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Saturday / March 24

Student Centered Coaching: An Interview with Diane Sweeney

Diane Sweeney, author of Student Centered Coaching: The Moves, recently hosted a webinar on how to put student learning front-and-center. Diane presents the research as an evidence-based instructional coaching model that shifts the focus from ‘fixing’ teachers to collaborating with them to design instruction that targets student outcomes. You can watch a recording of the webinar here.

The following questions were submitted by participants during the live webinar. We are providing the responses from author Diane Sweeney below.

Question: We purchased your book for a book study with our literacy coaches. We wanted to start with the standards, Chapter 2 and possibly end with Chapter 1. Is it necessary to go in order?

Answer: Thank you for using my book with your literacy coaches. I’m guessing you are referring to Student-Centered Coaching: The Moves. I’d leave that up to you, though we did write the chapters in an order of progression that matches the flow of a coaching cycle.

Question: This is TOTALLY making me re-think my job. I am a coach for K-12 (6 schools in my district). It is my second year. I was told to do 4 observations a year. I am thinking that I will do two observations and 2 co-plan and teach lessons. Does that sound reasonable?

Answer: The co-teaching moves that I spoke about are truly the heart and soul of student-centered coaching. While I didn’t mention it in the webinar, much like modeling, we try to steer clear of doing too many observations of teachers. They can feel like an evaluation, and we find that if we focus on collecting evidence and problem-solving together, then we build partnerships that feel less evaluative. To get back to your question, I think that your plan is reasonable and that it is smart to do fewer observations and more co-planning and co-teaching.

Question: How can you urge teachers to set goals if they insist that they plan day-by-day?

Answer: The first conversation in a coaching cycle is a great opportunity to frame coaching around a goal that is standards-based. This will help a teacher think bigger than day-to-day planning. Once you get going, the conversations naturally turn to planning individual lessons. My rule of thumb is to only co-plan the lessons that I will co-teach. In this way, I can ensure that we both have a clear vision and can think together as the instruction plays out.

Question: How do you get teachers around only wanting to work on foundational skills for reading? Most of the assessments are based on reading foundational standards.

Answer: Some districts (and states) stake a lot on assessments that target fluency and other foundational skills. When unpacking the goal for a coaching cycle, we try to honor these skills and also nudge teachers to think about how to ensure that students are using them in the context of real reading. We like to find a balance between surface (or skills) and deep learning (or transfer).

Question: How do you balance your time if you are a coach and a teacher? Have you ever done a coaching cycle on classroom management? Can it be done without being teacher-centered?

Answer: Balancing being a teacher and coach can be challenging for sure. You may choose to only take on one coaching cycle at any given time. I agree that coaching classroom management does often feel more teacher-centered. We only do this if the teacher requests it. Otherwise, you may damage trust because this can be a sensitive subject. We often suggest a shorter, more teacher-centered, cycle in these cases.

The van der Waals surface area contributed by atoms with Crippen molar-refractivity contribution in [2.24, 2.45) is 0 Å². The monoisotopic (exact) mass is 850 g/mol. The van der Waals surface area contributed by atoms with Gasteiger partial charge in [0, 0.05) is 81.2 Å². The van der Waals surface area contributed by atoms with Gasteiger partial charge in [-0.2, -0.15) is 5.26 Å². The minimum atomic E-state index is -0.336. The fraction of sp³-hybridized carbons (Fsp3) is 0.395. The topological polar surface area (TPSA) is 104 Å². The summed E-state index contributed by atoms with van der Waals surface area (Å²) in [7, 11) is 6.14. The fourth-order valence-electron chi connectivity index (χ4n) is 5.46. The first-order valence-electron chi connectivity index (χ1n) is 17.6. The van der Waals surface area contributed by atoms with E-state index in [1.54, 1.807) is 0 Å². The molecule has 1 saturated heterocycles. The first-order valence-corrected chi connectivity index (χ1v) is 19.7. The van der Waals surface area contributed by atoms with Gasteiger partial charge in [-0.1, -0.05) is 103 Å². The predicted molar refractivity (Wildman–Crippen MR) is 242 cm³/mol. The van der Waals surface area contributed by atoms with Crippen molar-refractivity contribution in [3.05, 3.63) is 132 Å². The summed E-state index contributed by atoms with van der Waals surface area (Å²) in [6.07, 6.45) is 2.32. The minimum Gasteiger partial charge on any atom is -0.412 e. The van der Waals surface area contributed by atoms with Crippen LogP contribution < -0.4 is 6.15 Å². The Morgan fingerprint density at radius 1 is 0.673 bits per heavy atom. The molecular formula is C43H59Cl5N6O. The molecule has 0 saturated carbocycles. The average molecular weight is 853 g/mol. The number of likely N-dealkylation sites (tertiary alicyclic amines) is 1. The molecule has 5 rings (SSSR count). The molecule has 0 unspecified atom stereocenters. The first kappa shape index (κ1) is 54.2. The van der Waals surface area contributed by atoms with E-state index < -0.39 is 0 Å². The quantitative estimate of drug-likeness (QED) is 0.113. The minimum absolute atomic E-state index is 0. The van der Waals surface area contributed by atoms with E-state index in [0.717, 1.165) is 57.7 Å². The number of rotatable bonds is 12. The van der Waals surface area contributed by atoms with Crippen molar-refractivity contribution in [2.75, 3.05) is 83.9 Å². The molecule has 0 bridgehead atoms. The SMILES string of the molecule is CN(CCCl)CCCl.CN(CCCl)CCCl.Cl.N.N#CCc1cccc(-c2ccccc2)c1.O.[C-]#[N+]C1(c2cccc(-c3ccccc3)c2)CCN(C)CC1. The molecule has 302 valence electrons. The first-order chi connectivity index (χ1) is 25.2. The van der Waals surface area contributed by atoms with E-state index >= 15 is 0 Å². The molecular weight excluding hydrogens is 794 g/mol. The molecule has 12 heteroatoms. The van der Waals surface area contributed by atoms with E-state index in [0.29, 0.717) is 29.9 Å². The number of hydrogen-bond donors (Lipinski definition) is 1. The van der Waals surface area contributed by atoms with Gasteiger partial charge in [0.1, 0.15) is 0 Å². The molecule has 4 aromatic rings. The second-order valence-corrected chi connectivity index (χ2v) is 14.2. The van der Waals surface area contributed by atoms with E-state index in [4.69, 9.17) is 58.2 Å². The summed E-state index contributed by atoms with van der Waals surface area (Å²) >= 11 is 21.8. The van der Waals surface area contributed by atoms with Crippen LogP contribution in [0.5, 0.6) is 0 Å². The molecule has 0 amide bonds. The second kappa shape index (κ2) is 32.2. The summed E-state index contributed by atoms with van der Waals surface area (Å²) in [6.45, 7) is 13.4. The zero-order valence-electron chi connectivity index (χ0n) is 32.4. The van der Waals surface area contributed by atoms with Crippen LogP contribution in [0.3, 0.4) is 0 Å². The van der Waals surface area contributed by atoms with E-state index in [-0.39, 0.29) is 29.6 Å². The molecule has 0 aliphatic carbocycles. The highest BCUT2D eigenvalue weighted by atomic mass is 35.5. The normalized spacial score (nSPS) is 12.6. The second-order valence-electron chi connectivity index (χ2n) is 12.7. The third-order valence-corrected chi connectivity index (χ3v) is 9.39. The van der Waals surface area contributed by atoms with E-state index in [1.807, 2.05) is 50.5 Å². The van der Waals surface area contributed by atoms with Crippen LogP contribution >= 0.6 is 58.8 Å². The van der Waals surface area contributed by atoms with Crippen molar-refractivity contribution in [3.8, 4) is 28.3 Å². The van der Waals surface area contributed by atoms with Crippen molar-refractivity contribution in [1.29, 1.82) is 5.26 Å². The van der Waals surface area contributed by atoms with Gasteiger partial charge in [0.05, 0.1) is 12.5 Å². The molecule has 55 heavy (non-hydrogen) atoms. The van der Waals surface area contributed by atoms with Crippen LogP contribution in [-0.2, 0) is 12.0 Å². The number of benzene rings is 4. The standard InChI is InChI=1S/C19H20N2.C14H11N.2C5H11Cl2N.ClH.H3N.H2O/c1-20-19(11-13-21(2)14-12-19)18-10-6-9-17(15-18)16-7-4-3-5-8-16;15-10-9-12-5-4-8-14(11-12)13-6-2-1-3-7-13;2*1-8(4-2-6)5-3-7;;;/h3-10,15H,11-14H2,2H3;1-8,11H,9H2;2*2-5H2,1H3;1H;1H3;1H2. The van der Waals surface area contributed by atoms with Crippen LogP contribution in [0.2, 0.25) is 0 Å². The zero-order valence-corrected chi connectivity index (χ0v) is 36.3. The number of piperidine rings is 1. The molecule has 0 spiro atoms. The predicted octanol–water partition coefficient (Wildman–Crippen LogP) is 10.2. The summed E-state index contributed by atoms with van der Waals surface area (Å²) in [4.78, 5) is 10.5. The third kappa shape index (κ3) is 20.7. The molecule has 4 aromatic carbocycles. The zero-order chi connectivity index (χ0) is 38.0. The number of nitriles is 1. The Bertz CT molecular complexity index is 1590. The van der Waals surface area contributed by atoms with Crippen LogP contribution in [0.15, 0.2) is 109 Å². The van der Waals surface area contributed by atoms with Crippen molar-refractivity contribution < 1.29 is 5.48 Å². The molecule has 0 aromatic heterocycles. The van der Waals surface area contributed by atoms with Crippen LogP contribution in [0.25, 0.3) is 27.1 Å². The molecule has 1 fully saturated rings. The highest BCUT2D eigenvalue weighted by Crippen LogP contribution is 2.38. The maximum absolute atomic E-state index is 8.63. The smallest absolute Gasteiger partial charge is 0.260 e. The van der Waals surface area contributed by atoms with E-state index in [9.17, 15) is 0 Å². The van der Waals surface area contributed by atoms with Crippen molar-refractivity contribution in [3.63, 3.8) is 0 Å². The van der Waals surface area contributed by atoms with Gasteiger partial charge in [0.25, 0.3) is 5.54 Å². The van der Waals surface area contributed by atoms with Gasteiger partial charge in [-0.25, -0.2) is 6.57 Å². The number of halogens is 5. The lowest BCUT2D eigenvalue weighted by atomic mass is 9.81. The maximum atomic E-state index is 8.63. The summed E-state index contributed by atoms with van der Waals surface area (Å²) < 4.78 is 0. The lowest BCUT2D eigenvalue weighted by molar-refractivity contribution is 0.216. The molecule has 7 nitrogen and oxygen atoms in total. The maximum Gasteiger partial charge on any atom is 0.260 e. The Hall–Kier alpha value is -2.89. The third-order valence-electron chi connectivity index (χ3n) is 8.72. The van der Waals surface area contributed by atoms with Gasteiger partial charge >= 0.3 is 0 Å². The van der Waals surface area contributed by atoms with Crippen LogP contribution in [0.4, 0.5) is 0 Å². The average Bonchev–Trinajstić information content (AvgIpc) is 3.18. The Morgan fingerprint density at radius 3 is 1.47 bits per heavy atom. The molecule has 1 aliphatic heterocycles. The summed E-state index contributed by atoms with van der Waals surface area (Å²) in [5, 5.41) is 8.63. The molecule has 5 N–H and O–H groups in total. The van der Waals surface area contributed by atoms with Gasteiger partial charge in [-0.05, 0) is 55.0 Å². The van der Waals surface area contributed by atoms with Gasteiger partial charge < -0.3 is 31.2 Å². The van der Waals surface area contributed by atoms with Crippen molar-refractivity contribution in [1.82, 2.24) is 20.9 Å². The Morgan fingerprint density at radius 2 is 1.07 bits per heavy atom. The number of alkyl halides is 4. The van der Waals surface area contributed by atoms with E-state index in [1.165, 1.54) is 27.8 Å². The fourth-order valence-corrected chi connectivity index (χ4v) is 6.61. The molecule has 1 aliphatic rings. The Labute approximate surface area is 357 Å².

Question: Do you recommend creating a summative assessment based on the target so that a class wide assessment can be given?

Answer: When we assess the impact of a coaching cycle, we often use more holistic measures. That said, it would be smart to add in a summative assessment at the end of the coaching cycle. We try to avoid giving the summative at the beginning of the cycle when it is dense with content or in a test-like format, because it doesn’t really tell us a whole lot about what the students truly understand. We prefer using open-ended, formative assessments to measure growth across a coaching cycle.

Question: I imagine this will take care of itself as our school moves toward standards next year, but I’d like to hear what Diane has to say about coaching teachers who are “married” to their content and feel the need to get through a certain chunk of curriculum per grading period.

Answer: It’s great that you are moving towards the standards and that will probably help. That said, this dynamic is persistent, especially in the secondary level. By emphasizing formative assessment, we try to slow teachers down and teach to mastery, rather than just covering content. When you put student work at the table, it’s hard for a teacher to deny when students aren’t there yet. This is a natural way to help teachers think about their students in relation to the content they are teaching.

Question: How might coaching cycles look when the coach is assigned to 2-3 buildings (only in a building 1-2 days per week)?

Answer: I’d suggest trying to do one to two coaching cycles in each school. This should also provide the coach with time for informal support, to participate in professional learning, and possibly even PLCs.

Question: When do you find the time to meet individually with teachers if it’s not built into the contract day?

Answer: Lack of contracted collaboration time can certainly make coaching more challenging. If we provide teachers with choice in how they engage in coaching cycles, then they can also choose when they’d like to co-plan with a coach. The key is to avoid mandating coaching, especially to teachers who are ‘struggling’. This just creates all kinds of bad feelings among teachers.

Question: What is Core Practice #6?

Answer: Core practice #6 is measuring the impact of coaching on teaching and learning. We use the Results-Based Coaching Tool to summarize the impact of coaching cycles. If you’d like to see examples, please check out my books on student-centered coaching.